Rapidly changing trends in the data center sector mean that the backup power market is different from other segments. While battery applications, such as electric vehicles, are shifting toward greater energy storage capacity to provide long-lasting service, data center operators need high power to handle brief outages and overcome voltage variations. As demand for backup batteries provides a backup duration of five to 10 minutes, some customers ask for two or even one minute.

Additionally, data center operators want to build their facilities close to the businesses they serve, thereby providing faster services. This has led to the development of small data centers in city center buildings, where rents are high, space is at a premium, and floors have load limits.

Today, the latest generation Li-ion battery systems can provide up to 140 kW per cabinet. This includes a small environmental footprint and a lightweight solution without the need for structural soil reinforcement. In turn, the savings in rental and structural costs far exceed the cost of the battery.

This is a factor that can be considered alongside the Total Cost of Ownership (TCO), which is the sum of all the financial costs associated with a battery system over its useful life. Purchase price, installation, maintenance and end-of-life costs are included, and operators generally find that batteries with Li-ion technology and nickel technology offer more favorable costs of ownership.

Integrating Li-ion into a UPS (Uninterruptible Power Supply)

In the early days of Li-ion technology, there was a need for electronic control, as an additional component necessary to manage the battery, but which did not add value to the customer.

Today’s customers, however, are using it as a benefit. Allows direct integration into data center control and SCADA systems. Operators can monitor their batteries remotely, identify end-of-life as it approaches, and take proactive steps to replace assets at the right time.

Another advantage of electronic control is that the battery management system can optimize the performance and life of a battery system. It achieves this by adjusting the charging and discharging of individual cells to maintain a constant temperature in the battery chains, modules and cells. The constant temperature means that the cells age at the same rate, providing constant performance.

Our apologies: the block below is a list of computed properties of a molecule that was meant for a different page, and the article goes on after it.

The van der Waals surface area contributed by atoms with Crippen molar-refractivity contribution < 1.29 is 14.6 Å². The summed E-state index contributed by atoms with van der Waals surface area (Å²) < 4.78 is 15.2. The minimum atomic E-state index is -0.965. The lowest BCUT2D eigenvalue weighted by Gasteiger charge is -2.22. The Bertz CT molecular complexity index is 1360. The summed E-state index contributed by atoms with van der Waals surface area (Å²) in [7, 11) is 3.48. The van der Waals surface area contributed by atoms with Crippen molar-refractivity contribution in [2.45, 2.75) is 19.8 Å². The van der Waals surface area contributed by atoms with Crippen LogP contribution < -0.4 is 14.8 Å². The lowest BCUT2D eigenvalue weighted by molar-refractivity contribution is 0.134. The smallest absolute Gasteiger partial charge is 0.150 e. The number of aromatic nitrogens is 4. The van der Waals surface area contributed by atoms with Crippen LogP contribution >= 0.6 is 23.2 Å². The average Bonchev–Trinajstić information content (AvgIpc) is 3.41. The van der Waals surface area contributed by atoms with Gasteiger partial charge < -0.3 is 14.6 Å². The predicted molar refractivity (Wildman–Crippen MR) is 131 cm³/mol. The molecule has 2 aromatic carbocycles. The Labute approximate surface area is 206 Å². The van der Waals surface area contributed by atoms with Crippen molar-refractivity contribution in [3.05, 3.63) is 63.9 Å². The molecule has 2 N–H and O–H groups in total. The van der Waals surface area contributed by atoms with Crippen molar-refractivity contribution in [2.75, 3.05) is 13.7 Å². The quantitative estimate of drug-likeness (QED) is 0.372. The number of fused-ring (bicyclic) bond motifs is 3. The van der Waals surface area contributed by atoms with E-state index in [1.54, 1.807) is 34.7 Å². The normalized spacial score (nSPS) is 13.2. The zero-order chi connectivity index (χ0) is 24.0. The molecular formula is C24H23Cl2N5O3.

Technological development for industrial nickel batteries

Elsewhere in the data center backup power chain, other types of batteries are used. For example, our SPH nickel technology batteries provide the starting power to start diesel generator sets , ensuring uninterrupted power if a longer outage occurs.

In this Section, We cover two development fields for batteries with nickel technology . The first of them is a remote monitoring system for these nickel cadmium batteries. This digital solution from industrial battery supply will offer operators the ability to monitor their battery fleet, and take proactive measures. Allows you to switch from preventive battery maintenance to maintenance based on the actual state of the battery.

The clear benefit for clients will be the OPEX savings, as a result of the reduction of visits to their facilities. Another benefit is better Capex planning, as real-time data will help the end user maximize battery usage, and replace it when necessary, and not before.

The second area of ​​improvement is an adaptation of electrochemistry to make our nickel-cadmium batteries a close replacement for plug-and-play valve-regulated lead-acid (VRLA) batteries. To date, this has not been possible, as nickel technology batteries require a higher charging voltage than VRLA, typically 1.42V per cell, versus 1.39V per cell for VRLA. The consequence for the customer was the need for a DC-DC converter, as part of the UPS architecture to fill the gap between 1.39 and 1.42V.

By adapting the electrochemistry of nickel cadmium batteries, it is now possible to charge them at the same voltage as VRLA, i.e. 1.39V per cell. This eliminates the need for the DC-DC converter, reducing the cost of the architecture, and making it a plug and play replacement.

As a result, operators can adopt nickel cadmium technology and benefit from a reduction in total cost of ownership (TCO), thanks to a long life and low maintenance requirements.

Low total cost of ownership highlights sustainability

However, TCO is not only good for the bottom line, it is also a sign of environmental sustainability. By choosing engineered products designed for long life, companies can minimize the use of natural resources, transportation and materials.

Li-ion and nickel batteries provide long life and high reliability. In contrast, VRLA batteries typically require extensive maintenance, and offer a significantly shorter lifespan, requiring multiple visits to customer sites, replacement batteries, transportation and logistics.

Last but not least, Li-ion and nickel cadmium batteries can withstand high temperatures. This allows operators to reduce cooling, reducing both energy consumption and utility bills.


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